This application is to secure funds to purchase an AB SCIEX QTRAP 5500 PRO triple quadrupole (QQQ) mass spectrometer coupled with an Eksigent nanoLC to carry out analyses based on multiple- reaction monitoring (MRM). MRM is an extremely sensitive, quantitative, and reproducible method for monitoring the levels of targeted, low abundance proteins in a complex biological sample. Conceptually it is similar to performing quantitative immunoblots but without the need to tag or raise antibodies against the targeted proteins. In the long term, this instrument will enable many research projects for which quantitative protein science is a core component. This application comprises eight specific projects. The Deshaies laboratory will quantify the levels of 64 proteins from the cullin-RING ubiquitin ligase (CRL) network in yeast bearing mutations in the Nedd8/Rub1 conjugating and deconjugating enzymes. This analysis will provide insights into the molecular logic of this key regulatory system which has been implicated in the pathogenesis of cancer. The Rothenberg laboratory will study a defined set of transcription factors in mice that will provide fundamental insight in T-cell differentiation. In addition, the Davidson laboratory will study a defined set of transcription factors in sea urchins that will delineate the spatial specifications of gene expression in sea urchin embryos. The Kennedy laboratory will use MRM to quantify synaptic regulatory proteins. The Hess lab will use mass spectrometry to quantify select acetylated histone peptides. The Chan laboratory will employ MRM to evaluate specific changes in the mitochondrial proteome in which cycles of mitochondrial fission and fusion or mitophagy are disrupted. The Patterson lab will study a set of 14 target proteins in an established mouse model of maternal immune activation, a condition known to increase the risk of schizophrenia in the offspring of affected women by 3-7 fold. Insights in the molecular pathways that trigger this pathophysiology will suggest new targets for cures. The Varshavsky lab will quantify a set of previously defined substrates of the N-end rule pathway in budding yeast using MRM. This will provide molecular insight into the neurological deficits that result when the orthologous gene is mutated in humans. The availability of a state-of-the-art QTRAP 5500 mass spectrometer will enable these Caltech researchers to employ targeted MRM to quantitatively monitor changes in proteomes in response to a variety of chemical, genetic, and environmental perturbations. All of the projects relate to critical subcellular processes and many of the genes and proteins to be studied are targets of human therapeutics or are causative agents in human diseases including neurodegeneration, schizophrenia, and cancer. Thus, the proposed studies have the potential to have a great impact on human health.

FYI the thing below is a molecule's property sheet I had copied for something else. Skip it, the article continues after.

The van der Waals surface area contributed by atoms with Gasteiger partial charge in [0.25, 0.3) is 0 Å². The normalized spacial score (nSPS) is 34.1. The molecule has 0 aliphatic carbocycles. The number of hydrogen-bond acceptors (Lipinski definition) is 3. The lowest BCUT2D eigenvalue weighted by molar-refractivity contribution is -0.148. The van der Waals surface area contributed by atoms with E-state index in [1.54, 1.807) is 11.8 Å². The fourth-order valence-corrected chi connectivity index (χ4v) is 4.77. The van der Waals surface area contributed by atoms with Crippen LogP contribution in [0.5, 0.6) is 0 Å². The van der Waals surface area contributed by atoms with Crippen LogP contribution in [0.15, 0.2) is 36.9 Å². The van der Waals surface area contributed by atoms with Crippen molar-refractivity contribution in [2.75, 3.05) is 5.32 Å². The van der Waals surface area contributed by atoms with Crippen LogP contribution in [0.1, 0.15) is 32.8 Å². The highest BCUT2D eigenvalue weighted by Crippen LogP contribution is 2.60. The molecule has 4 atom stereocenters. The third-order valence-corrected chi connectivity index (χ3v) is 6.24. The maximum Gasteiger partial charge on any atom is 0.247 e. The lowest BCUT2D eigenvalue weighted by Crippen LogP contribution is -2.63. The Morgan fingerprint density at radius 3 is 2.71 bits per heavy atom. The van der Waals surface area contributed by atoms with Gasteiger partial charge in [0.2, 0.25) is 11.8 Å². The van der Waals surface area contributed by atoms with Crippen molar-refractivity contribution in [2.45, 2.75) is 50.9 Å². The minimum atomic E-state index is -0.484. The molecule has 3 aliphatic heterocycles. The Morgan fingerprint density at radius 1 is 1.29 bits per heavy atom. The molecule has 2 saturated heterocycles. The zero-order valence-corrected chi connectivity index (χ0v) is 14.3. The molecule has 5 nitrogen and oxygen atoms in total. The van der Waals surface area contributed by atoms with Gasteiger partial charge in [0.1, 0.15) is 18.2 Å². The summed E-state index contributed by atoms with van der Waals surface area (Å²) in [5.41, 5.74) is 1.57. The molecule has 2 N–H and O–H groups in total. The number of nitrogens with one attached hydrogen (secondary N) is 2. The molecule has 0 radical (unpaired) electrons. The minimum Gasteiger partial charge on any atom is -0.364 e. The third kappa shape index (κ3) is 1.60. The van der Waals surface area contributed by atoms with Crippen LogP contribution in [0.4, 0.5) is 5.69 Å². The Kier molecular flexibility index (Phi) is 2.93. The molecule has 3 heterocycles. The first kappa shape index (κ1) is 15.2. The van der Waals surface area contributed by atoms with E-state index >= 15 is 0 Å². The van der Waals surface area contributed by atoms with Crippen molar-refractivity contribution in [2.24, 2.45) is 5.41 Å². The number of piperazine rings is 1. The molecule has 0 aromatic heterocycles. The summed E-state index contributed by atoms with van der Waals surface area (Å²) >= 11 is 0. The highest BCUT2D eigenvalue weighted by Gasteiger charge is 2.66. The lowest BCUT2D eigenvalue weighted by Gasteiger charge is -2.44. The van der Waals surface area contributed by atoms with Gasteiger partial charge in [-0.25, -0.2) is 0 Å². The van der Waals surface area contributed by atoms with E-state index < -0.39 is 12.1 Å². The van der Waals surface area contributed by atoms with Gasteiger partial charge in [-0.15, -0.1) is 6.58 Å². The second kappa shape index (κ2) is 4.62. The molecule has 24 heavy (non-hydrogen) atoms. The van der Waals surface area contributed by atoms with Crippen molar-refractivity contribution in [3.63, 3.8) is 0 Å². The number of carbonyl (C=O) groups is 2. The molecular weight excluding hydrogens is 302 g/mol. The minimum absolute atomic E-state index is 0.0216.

The pathways that are targeted in the studies described in this application are either deregulated in cancer, the target of anti-cancer drugs in development, or are known to be compromised by genetic mutations in specific cases of inherited neurodegeneration and neuropathy, mental retardation and schizophrenia. Using a newly-developed resource for performing a powerful analytical method known as multiple reaction monitoring (MRM) the applicants seek to quantify proteins that are targets of the pathways under investigation. These efforts may yield markers to monitor development, disease onset/progression or suggest new strategies for the development of therapeutics to mitigate the pathologies that arise when these pathways are compromised by genetic mutation.
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